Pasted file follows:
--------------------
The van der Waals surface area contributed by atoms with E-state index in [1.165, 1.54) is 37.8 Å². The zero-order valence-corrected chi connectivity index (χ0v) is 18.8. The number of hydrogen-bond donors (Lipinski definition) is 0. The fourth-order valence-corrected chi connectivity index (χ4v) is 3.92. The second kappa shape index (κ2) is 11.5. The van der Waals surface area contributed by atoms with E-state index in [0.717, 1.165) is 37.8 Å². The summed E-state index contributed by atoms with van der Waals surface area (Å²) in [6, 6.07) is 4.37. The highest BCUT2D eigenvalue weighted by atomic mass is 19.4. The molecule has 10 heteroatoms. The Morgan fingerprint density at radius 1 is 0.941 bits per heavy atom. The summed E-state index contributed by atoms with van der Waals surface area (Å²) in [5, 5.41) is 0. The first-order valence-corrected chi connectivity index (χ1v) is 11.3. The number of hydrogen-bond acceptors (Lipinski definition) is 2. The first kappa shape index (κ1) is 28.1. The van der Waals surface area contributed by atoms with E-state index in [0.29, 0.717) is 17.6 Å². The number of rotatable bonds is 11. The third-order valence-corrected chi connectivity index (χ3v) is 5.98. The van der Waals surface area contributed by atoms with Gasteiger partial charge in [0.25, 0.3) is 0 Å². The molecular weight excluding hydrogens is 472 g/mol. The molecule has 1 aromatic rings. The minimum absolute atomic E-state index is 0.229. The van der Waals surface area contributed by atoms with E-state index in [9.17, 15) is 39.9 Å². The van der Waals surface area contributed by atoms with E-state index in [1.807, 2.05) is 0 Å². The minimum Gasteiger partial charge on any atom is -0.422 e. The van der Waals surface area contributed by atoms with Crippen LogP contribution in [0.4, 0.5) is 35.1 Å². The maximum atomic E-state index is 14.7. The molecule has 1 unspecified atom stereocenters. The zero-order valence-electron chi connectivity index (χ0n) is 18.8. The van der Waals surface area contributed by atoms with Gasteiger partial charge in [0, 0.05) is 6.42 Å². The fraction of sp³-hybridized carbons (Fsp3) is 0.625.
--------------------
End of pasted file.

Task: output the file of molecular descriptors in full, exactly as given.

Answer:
The van der Waals surface area contributed by atoms with E-state index in [1.165, 1.54) is 37.8 Å². The zero-order valence-corrected chi connectivity index (χ0v) is 18.8. The number of hydrogen-bond donors (Lipinski definition) is 0. The fourth-order valence-corrected chi connectivity index (χ4v) is 3.92. The second kappa shape index (κ2) is 11.5. The van der Waals surface area contributed by atoms with E-state index in [0.717, 1.165) is 37.8 Å². The summed E-state index contributed by atoms with van der Waals surface area (Å²) in [6, 6.07) is 4.37. The highest BCUT2D eigenvalue weighted by atomic mass is 19.4. The molecule has 10 heteroatoms. The Morgan fingerprint density at radius 1 is 0.941 bits per heavy atom. The summed E-state index contributed by atoms with van der Waals surface area (Å²) in [5, 5.41) is 0. The first-order valence-corrected chi connectivity index (χ1v) is 11.3. The number of hydrogen-bond acceptors (Lipinski definition) is 2. The first kappa shape index (κ1) is 28.1. The van der Waals surface area contributed by atoms with E-state index in [0.29, 0.717) is 17.6 Å². The number of rotatable bonds is 11. The third-order valence-corrected chi connectivity index (χ3v) is 5.98. The van der Waals surface area contributed by atoms with Gasteiger partial charge in [0.25, 0.3) is 0 Å². The molecular weight excluding hydrogens is 472 g/mol. The molecule has 1 aromatic rings. The minimum absolute atomic E-state index is 0.229. The van der Waals surface area contributed by atoms with E-state index in [9.17, 15) is 39.9 Å². The van der Waals surface area contributed by atoms with E-state index in [1.807, 2.05) is 0 Å². The minimum Gasteiger partial charge on any atom is -0.422 e. The van der Waals surface area contributed by atoms with Crippen LogP contribution in [0.4, 0.5) is 35.1 Å². The maximum atomic E-state index is 14.7. The molecule has 1 unspecified atom stereocenters. The zero-order valence-electron chi connectivity index (χ0n) is 18.8. The van der Waals surface area contributed by atoms with Gasteiger partial charge in [0, 0.05) is 6.42 Å². The fraction of sp³-hybridized carbons (Fsp3) is 0.625.